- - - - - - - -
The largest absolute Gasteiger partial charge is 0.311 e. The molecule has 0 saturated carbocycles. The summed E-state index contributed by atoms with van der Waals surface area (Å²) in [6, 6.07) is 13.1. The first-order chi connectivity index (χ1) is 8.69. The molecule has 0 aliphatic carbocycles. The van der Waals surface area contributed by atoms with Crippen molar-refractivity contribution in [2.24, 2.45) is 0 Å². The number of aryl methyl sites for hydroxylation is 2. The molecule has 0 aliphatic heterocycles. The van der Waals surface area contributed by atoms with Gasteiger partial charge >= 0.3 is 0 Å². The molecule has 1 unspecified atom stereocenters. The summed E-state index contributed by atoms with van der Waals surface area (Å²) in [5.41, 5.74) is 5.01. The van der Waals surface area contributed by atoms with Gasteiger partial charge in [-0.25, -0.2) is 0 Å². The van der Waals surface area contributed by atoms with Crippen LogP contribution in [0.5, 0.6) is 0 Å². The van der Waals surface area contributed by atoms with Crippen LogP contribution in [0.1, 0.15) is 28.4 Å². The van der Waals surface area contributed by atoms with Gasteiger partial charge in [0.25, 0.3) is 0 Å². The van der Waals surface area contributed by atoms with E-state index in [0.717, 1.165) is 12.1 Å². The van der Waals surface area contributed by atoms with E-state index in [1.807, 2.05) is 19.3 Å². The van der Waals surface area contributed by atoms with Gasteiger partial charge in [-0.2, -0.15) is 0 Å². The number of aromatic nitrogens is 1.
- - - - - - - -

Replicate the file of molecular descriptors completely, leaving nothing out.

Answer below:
The largest absolute Gasteiger partial charge is 0.311 e. The molecule has 0 saturated carbocycles. The summed E-state index contributed by atoms with van der Waals surface area (Å²) in [6, 6.07) is 13.1. The first-order chi connectivity index (χ1) is 8.69. The molecule has 0 aliphatic carbocycles. The van der Waals surface area contributed by atoms with Crippen molar-refractivity contribution in [2.24, 2.45) is 0 Å². The number of aryl methyl sites for hydroxylation is 2. The molecule has 0 aliphatic heterocycles. The van der Waals surface area contributed by atoms with Gasteiger partial charge >= 0.3 is 0 Å². The molecule has 1 unspecified atom stereocenters. The summed E-state index contributed by atoms with van der Waals surface area (Å²) in [5.41, 5.74) is 5.01. The van der Waals surface area contributed by atoms with Gasteiger partial charge in [-0.25, -0.2) is 0 Å². The van der Waals surface area contributed by atoms with Crippen LogP contribution in [0.5, 0.6) is 0 Å². The van der Waals surface area contributed by atoms with Crippen LogP contribution in [0.1, 0.15) is 28.4 Å². The van der Waals surface area contributed by atoms with Gasteiger partial charge in [0.25, 0.3) is 0 Å². The van der Waals surface area contributed by atoms with E-state index in [0.717, 1.165) is 12.1 Å². The van der Waals surface area contributed by atoms with E-state index in [1.807, 2.05) is 19.3 Å². The van der Waals surface area contributed by atoms with Gasteiger partial charge in [-0.2, -0.15) is 0 Å². The number of aromatic nitrogens is 1.